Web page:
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Comparison of Physiological Parameters During On-Water and Ergometer Kayaking and Their Relationship to Performance in Sprint Kayak Competitions

Manuel Matzka, Christoph Zinner, Philipp Kunz, Hans-Christer Holmberg, and Billy Sperlich

Purpose: (1) To compare various physiological indicators of performance during a 5 × 1500-m incremental kayak test performed on an ergometer and on-water and (2) to analyze the relationships between these indicators and the actual competition performance of elite sprint kayakers, aiming to provide information to coaches for evaluating and planning training on-water. Methods: A total of 14 male and female German elite sprint kayakers performed an incremental test both on an ergometer and on-water. The tissue saturation index of the musculus (m.) biceps brachii, oxygen consumption, ratings of perceived exertion, and levels of blood lactate were measured and compared with actual racing times. In addition, power output was monitored during ergometer testing only. Results: Oxygen consumption during the fourth (P = .02; d = 0.32) and final (fifth; P < .001; d = 0.32) steps of incremental testing was higher on-water than on the ergometer. The tissue saturation index of the m. biceps brachii was approximately 21% higher at the end of the ergometer test (P = .002; d = 1.14). During the second (P = .01; d = 0.78), third (P = .005; d = 0.93), and fourth stages (P = .005; d = 1.02), the ratings of perceived exertion for ergometer kayaking was higher. During the final step, power output was most closely correlated to 200- (r = .88), 500- (r = .93), and 1000-m (r = .86) racing times (all Ps < .01). Conclusions: During high-intensity kayaking on an ergometer or on-water, the oxygen consumption and tissue saturation index of the m. biceps brachii differ. Furthermore, at moderate to submaximal intensities, the ratings of perceived exertion were higher for ergometer than for on-water kayaking. Finally, of all parameters assessed, the power output during ergometer kayaking exhibited the strongest correlation with actual racing performance.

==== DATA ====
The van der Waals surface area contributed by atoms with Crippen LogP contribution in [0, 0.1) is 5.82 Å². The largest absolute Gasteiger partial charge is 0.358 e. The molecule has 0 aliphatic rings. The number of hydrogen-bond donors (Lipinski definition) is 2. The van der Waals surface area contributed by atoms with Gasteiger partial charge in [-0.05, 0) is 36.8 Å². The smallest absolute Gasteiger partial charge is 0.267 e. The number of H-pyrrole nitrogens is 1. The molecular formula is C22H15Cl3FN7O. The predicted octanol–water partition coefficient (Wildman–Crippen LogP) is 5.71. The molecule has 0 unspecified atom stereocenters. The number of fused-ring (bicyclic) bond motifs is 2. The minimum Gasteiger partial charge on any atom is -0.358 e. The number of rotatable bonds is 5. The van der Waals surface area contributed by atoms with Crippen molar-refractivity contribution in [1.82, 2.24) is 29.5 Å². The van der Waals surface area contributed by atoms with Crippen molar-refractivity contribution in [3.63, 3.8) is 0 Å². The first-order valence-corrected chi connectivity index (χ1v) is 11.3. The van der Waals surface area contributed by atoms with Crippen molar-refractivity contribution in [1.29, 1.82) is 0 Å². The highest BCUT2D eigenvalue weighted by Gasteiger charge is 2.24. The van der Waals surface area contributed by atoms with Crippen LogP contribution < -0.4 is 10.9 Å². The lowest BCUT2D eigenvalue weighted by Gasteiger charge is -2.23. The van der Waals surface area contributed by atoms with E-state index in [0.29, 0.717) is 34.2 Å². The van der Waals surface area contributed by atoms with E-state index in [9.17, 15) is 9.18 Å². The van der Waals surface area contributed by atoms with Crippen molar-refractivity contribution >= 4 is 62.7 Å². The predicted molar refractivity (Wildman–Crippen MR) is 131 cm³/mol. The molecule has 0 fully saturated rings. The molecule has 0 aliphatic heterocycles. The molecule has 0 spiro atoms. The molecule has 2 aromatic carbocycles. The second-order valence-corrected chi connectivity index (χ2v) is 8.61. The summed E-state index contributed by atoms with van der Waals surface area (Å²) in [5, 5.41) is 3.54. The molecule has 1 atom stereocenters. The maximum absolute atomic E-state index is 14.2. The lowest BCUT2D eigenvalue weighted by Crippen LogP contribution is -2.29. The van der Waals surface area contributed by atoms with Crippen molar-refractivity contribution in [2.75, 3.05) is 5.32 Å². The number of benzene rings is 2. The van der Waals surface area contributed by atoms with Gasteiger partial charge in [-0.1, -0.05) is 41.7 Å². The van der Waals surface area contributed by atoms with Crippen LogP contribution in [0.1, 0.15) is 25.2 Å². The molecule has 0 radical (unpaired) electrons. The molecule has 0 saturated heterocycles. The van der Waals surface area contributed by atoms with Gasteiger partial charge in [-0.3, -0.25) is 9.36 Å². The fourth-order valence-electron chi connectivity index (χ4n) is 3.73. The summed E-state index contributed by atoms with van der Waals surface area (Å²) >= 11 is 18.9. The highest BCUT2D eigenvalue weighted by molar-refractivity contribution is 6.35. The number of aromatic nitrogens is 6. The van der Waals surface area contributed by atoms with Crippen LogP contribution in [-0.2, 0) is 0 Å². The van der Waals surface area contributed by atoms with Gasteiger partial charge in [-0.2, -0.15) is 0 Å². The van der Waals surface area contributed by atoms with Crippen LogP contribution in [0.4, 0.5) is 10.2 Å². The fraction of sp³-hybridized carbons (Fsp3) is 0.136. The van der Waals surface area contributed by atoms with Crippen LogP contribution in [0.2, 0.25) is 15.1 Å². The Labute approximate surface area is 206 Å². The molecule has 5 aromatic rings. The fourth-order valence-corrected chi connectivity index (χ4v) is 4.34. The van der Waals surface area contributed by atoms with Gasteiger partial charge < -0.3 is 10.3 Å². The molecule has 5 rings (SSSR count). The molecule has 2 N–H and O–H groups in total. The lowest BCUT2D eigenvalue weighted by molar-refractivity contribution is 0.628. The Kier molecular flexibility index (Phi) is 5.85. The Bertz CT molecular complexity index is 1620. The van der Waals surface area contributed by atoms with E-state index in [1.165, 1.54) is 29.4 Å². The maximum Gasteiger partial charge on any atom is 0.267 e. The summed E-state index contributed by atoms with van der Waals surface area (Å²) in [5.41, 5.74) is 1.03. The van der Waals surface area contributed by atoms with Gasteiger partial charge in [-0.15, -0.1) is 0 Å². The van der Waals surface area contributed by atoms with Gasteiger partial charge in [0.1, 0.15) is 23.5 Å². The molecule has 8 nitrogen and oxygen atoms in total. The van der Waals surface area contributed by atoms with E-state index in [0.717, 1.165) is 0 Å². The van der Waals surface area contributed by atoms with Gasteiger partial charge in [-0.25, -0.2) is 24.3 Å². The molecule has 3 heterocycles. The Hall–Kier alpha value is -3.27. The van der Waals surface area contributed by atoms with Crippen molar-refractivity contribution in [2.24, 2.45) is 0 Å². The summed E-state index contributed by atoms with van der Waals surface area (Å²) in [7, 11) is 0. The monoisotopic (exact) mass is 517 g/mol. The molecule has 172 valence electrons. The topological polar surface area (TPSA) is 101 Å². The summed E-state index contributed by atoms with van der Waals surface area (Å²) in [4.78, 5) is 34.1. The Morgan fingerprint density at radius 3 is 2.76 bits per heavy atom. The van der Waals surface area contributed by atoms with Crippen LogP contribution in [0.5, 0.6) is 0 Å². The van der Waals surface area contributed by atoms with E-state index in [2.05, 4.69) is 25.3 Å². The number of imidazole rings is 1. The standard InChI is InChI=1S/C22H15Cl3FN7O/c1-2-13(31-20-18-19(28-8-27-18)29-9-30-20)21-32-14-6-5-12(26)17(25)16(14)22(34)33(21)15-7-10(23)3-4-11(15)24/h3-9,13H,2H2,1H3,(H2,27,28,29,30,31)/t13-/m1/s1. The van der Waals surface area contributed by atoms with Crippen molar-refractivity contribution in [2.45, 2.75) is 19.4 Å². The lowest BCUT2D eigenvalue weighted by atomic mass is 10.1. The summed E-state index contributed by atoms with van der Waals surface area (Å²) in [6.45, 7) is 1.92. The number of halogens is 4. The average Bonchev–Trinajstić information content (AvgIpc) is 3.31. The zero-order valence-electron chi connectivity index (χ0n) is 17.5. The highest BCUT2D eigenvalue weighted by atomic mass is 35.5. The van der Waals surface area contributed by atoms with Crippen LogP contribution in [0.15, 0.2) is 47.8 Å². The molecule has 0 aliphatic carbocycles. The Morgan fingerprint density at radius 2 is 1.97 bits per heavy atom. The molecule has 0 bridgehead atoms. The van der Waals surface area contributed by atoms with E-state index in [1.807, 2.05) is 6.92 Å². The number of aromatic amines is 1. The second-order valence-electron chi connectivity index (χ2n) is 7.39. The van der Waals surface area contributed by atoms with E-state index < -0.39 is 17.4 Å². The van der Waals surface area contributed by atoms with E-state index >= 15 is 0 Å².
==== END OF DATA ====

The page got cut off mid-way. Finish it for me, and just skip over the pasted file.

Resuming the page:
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Training-Monitoring Engagement: An Evidence-Based Approach in Elite Sport

Emma C. Neupert, Stewart T. Cotterill, and Simon A. Jobson

a group of elite athletes who use a TMS and, using an interdisciplinary and mixed-methods approach, utilize this information to inform intervention strategies to support TMS buy-in. Methods Participants Recruited through convenience sampling, 9 national team female sprint water-sport athletes agreed

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Using a Person-Centered Approach to Facilitate a Male Amateur Distance Runner’s Personal Growth

Joe R. Davis and Paul J. McCarthy

( 4th ed. ). Pearson Education . Barrett , L. , & Fletcher , D. ( 2016 ). Case-study 5: Working with an athlete afraid of water . Sport & Exercise Psychology Review, 12 ( 2 ), 61 – 69 . Black , Z. , & McCarthy , P. ( 2020 ). A case study of a trainee sport psychologist adopting a person

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Towards Diffractive Ways of Knowing Women’s Moving Bodies: A Baradian Experiment With the Fitbit–Motherhood Entanglement

Marianne I. Clark and Holly Thorpe

-actions between water, sport, and the body politic . In J. Newman , H. Thorpe , & D.L. Andrews (Eds.), Sport, physical culture, and the moving body: Materialisms, technologies, ecologies . New Brunswick, NJ : Rutgers University Press . Chisholm , D. ( 2019 , June 8–14 ). Stepping in a minefield

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Person-Centered Sport Psychology Practice: A Framework for Working With Emotions and Complex Processes

Sahen Gupta and Elaine Duncan

and exercise psychology . Routledge . Barrett , L. , & Fletcher , D. ( 2016 ). Case-study 5: Working with an athlete afraid of water . Sport & Exercise Psychology Review, 12 ( 2 ), 61 – 69 . Bazeley , P. ( 2018 ). “ Mixed methods in my bones”: Transcending the qualitative